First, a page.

See the nice, round-ended queen cell hanging down? See how it doesn't have an opening at the bottom, but a ragged hole on the side? Can you say "regicide"? Or in this case, I suppose it's state-sanctioned assassination, as the first or strongest queen to emerge will fight to the death other young queens emerging, and if she can get to some that aren't yet hatched, she'll take care of that little problem right away.


At least five total queen cells or former queen cells. It would have been nice to have gotten more, but now all I can do is wait until this queen manages to fly, mate, and begin laying eggs. In about 20 days I should know. It's been exciting, anyhow.

Since the beehives are right by the chickens, I managed to finally identify the tomatoes that volunteered in the chicken coop area:

Principe Borghese, the kind I wasn't going to grow this year, because I have so many awaiting foccaccia or sun dried tomato bread in the freezer.

It's probably appropriate that they're growing there, because they look like little monochrome elf eggs. Eggs and hatching, pretty much, all the time here.

Friday, August 27, 2010

Collateral Damage

It's been a rough year here for tomatoes. Record cool temperatures, a bizarre two-day heat wave, rampant cherry tomatoes I can't get through to pick thoroughly. . . just not the abundant, lots-of-canning year I'd hoped for. One bright spot was the volunteer tomato out front. Sheltered in a warm corner, it bloomed early, set fruit early, and was the first to ripen anything. Even it's not doing all that well, really.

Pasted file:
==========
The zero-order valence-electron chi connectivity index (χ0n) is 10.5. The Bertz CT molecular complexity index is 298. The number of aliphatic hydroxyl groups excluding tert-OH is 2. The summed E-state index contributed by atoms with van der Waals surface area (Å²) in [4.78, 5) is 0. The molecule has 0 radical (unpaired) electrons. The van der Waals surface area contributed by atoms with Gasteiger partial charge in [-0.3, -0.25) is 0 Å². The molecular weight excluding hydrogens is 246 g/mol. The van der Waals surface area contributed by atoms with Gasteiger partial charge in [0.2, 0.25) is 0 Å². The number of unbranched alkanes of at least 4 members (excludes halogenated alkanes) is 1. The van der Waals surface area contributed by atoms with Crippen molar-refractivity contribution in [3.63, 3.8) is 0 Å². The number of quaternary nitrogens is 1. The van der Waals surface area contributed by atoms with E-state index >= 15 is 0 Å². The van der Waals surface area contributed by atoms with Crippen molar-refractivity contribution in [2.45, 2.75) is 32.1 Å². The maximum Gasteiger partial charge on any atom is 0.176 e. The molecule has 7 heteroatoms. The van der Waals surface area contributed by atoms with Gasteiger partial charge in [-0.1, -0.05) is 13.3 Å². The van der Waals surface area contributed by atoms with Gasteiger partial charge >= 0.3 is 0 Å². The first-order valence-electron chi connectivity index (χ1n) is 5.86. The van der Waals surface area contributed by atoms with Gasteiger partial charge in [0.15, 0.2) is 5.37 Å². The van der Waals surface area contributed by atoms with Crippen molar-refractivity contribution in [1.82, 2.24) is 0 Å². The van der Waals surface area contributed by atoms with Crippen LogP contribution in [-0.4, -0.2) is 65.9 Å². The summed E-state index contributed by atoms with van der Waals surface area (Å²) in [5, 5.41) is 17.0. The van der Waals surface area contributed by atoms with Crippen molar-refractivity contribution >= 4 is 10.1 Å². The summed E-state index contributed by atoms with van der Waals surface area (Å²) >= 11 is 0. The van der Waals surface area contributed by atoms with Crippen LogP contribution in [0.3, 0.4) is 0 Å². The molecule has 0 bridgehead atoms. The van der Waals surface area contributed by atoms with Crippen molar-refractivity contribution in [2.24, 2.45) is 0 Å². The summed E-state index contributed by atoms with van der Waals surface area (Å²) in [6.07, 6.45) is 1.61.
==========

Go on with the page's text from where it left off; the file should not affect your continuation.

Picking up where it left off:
The other day I came home from a camping trip and found some weird problem with the fruit:

I thought it was maybe birds, or squirrels. . . turns out, my second guess was closer. When I looked carefully at the pumpkin I'd been babying along for Halloween, I found my culprits:

See the yellow spots? There are a couple of boys living across and down the street who are at that awkward adolescent age -- young enough so it's difficult to find them real work of any kind to do, old enough to start getting into bigger kinds of trouble. This summer, they've been exploring beebee gun wars, with plastic beebees. Everyone wears eye protection; they're pretty good about following the rules, but that didn't help these innocent bystanders.

Sigh. They need big farm animals or a flood to dig ditches for or something to explore -- anything but this coddled city life with very few big men in their lives.